As the name suggests, Best Coast has serious affinity for its home state. “We’ve got the ocean, got the babes, got the sun, we’ve got the waves,” Bethany Cosentino sings on one of their many buoyant songs, “this is the only place for me.” Cosentino had the words “California Dreamin’” tattooed on her right arm during the band’s first tour, after a huge storm marked by tornado warnings threatened to cancel a show in Columbus, Ohio.
“I was so freaked out and missing home; our old drummer and I decided let’s just go get tattoos,” Cosentino recalled by phone recently. “She got a pumpkin to signify the fall; mine signified the fact that I am happy we come from somewhere where we don’t have tornadoes.”
Cosentino started Best Coast after a forlorn attempt at living in New York ended in 2009. Once back in Los Angeles, she dialed up teenage pal Bobb Bruno and pitched her idea for a band that exuded both vintage pop and the grittier aspects of SoCal life. “I thought … who had the knowledge of this music and was someone I really like being around – Bobb was that person,” she said. “I reached out to him and the story unfolded from there.”
The two shared a love for a wide spectrum of music, from Beach Boys to the Cocteau Twins, though Bruno doesn’t fit the popster image. “He looks like a guy that would only listen to metal.” Cosentino said. “But he’s basically an encyclopedia; I can say to him, ‘hey, I want something to sound like if the Ronettes and the Vaselines had a baby,’ and he knows what that means.”
Lesley Gore is a key influence – Cosentino told one writer that the 60s singer was the reason she started the group. The 2015 album California Nights is named for one of her favorite Gore songs. In an eerie twist, Gore passed away just as the album was named. “It was like a weird cosmic thing from the universe,” Cosentino said.
The title track and its namesake are dissimilar, however. Best Coast’s “California Nights” sounds like a hookup between Brian Wilson and Neko Case while Dark Side of the Moon plays on vinyl in the background. It’s also a cautious celebration – “I never want to get so high that I can’t come back down to real life,” Cosentino sings.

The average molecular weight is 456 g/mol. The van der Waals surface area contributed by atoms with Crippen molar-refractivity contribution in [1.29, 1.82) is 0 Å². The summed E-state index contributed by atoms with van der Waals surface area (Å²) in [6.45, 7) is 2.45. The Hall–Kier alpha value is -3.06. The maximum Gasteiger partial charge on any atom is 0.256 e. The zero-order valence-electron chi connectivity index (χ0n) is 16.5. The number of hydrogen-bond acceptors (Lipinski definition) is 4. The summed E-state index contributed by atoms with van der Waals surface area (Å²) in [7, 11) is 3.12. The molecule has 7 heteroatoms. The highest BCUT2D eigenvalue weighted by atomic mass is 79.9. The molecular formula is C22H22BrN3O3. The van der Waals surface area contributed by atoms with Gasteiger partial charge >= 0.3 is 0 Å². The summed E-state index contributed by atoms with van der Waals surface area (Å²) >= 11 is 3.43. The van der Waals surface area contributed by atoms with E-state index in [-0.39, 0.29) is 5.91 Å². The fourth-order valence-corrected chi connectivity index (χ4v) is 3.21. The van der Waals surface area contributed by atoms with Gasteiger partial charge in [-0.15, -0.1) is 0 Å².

“One of the main inspirations of the record was to touch upon the light and dark aspects of LA as a place, because I feel like when you live here you see that it’s not all sunshine, palm trees and beautiful people,” Cosentino explained. Best Coast deftly balances the E! Network version with the LA reflected by Eve Babitz or Tom Waits.
The title cut is a showcase for Bruno, a multi-instrumentalist who collects guitar pedals like Pokemon pocket monsters, as well as an evocation their home’s ambiguity. “I think that song … taps into California and what it means to people that don’t live here,’ she said. “Then it uses some of the darkness that exists here to make this swirling, moody anthem – a lot of people sort of pick up on the vibe.”
Plans to work with Butch Walker on the new album never got off the ground. “Butch is an amazing producer and songwriter, an overall great guy; but the vibe just didn’t really feel right at the time,” Cosentino explained. “One of the really cool things about being in a creative industry is that you can say this doesn’t feel right … and part on good terms. Butch and I still talk, are still friends and we support one another. We just didn’t feel it was a good fit at the time.”
The industry has a harsher side, particularly for women. Cosentino got into the fray earlier this year when she wrote a piece for Lena Dunham’s Lenny Letter about sexism and misogyny in the music business. In May, she appeared on The Daily Show to discuss the piece. “I’ve always been very outspoken person, and felt like it was my civic duty as a person with a voice to just say, hey this is an issue we should be talking about,” she said. “It’s not fair that women are being treated differently, not just in this industry but in the world in general.”
Cosentino said the response to her stance has been heartening. “It’s nice to know that I’m looked at as this big voice, that’s in turn allowed other women out there to stand up for themselves to be strong and empowered.”
This originally appeared in the July 28, 2016 issue of Seacoast Scene
Best Coast w/ Stargazer Lilies
When: Monday, August 1, 9 p.m.
Where: 3S Artspace, 319 Vaughan St., Portsmouth
Tickets: $25 at 3sartspace.org